Bosons crystallize in 2-D traps


Uzi Landman and colleagues propose that the elementary particles known as bosons will act like their subatomic counterparts and crystallize when placed in two-dimensional traps.

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Researchers at the Georgia Institute of Technology have unveiled a fundamental change in the properties of matter. The theoretical finding, that bosons placed in two-dimensional harmonic traps will crystallize when the strength of their repulsive interactions is increased, appears in the December 3 issue of the journal Physical Review Letters (volume 93, article 230405, 2004).

One of two categories of elementary particles, bosons typically form cloudy aggregates called Bose-Einstein condensates when cooled to temperatures near absolute zero. In the condensate, the particles may be pictured as sitting on top of one another, occupying the same space. But that's only when their interactions are relatively weak, said Uzi Landman, director of the Center for Computational Materials Science, Regents' professor and Callaway chair of physics at Georgia Tech.

"When the repulsive interaction between the bosons is increased, they separate and instead of forming a condensate they crystallize, acting more like their counterpart fermions. Experimentally, such behavior was shown this year to happen in one-dimension, now we predicted theoretically that it will happen in two-dimensions. Furthermore, through a straightforward extension of our method one could easily extend it to three-dimensions," he said.

Theoretical simulations of six harmonically trapped bosons. See footnote for details on each graph

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In quantum physics, all elementary particles such as quarks, electrons and gluons are classified as either fermions or bosons, depending on their spin. The spin of bosons takes integer values and fermions have half-integer values of their spin. Electrons and quarks –two examples of fermions – are the basic building blocks of matter, while bosons such as photons and gluons govern the fundamental forces of nature such as electromagnetism.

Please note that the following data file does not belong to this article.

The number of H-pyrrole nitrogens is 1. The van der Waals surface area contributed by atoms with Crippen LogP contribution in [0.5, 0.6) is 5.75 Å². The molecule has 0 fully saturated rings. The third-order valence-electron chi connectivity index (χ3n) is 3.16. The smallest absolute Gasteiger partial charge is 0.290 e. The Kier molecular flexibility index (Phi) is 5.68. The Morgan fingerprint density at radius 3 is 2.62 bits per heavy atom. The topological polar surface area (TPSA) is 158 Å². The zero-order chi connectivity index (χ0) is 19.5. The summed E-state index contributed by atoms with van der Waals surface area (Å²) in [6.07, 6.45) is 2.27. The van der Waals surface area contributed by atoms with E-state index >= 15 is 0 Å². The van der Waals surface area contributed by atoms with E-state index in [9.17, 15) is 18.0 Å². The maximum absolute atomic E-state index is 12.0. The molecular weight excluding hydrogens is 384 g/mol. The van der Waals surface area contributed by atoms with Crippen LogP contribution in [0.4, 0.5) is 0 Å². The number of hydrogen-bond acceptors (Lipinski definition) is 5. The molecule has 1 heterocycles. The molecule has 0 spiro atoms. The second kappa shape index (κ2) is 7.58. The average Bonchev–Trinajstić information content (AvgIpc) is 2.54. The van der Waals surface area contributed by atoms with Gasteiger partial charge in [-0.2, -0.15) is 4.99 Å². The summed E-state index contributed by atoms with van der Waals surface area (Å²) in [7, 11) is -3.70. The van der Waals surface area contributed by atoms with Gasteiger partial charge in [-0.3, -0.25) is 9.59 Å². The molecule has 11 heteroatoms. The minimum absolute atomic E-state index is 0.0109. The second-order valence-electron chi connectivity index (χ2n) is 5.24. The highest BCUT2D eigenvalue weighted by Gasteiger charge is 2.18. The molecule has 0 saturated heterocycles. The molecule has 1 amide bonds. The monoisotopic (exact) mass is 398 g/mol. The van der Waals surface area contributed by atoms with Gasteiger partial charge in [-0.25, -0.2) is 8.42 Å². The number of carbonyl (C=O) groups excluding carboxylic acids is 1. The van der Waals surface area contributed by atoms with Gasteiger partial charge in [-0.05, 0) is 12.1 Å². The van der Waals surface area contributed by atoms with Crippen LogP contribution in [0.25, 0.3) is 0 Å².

In 1960 it was theoretically predicted by Marvin Girardeau, now at the University of Arizona, that in one-dimensional space, bosons would act more like fermions and form a lattice if their repulsion became sufficiently strong. It took more than 40 years for experimental physicists to test the theory, but recently two different groups of scientists published articles in Science and Nature verifying the theory, using experiments carried out on trapped bosons.

Now, Landman, his colleague Constantine Yannouleas, and graduate student Igor Romanovsky, discovered, through theoretical modeling involving computer-based simulations of up to seven bosons in a harmonic two-dimensional trap, that instead of clumping together to form Bose-Einstein condensates, the bosons localize in space forming polygonal crystals. For example, six bosons crystallize into a two-dimensional pentagon-shaped crystal with one boson in the center. "The forces between the bosons are repulsive," said Landman. "The trap is the only thing holding them together. As soon as you release the trap, the crystal goes away."

Landman and Yannouleas do not think that it will take another 40 years for experimental physicists to test the theoretical prediction. "Now that people know how to make Bose-Einstein condensates, use traps, and vary the strength of the interactions, testing could be done faster," Landman explained.

As for potential applications of this research, Landman notes that "the main merit of this research is in increasing our fundamental understanding of nature and of the processes underlying physical behavior under certain extreme conditions". "Nevertheless," he adds, "out of such basic scientific contributions other things may develop, for example in the area of quantum computing – you just have to wait and see."

In the 1920s Indian physicist Satyendra Nath Bose and Albert Einstein predicted that atoms cooled to temperatures close to absolute zero would collapse to their lowest quantum state, forming a state of matter that became known as the Bose-Einstein condensate. It wasn't until 1995 that physicists in Boulder, Colorado, and at MIT were successful in creating the condensate. And in 2001, Eric Cornell, Wolfgang Ketterle and Carl Wieman were awarded the Nobel Prize in Physics for this achievement.

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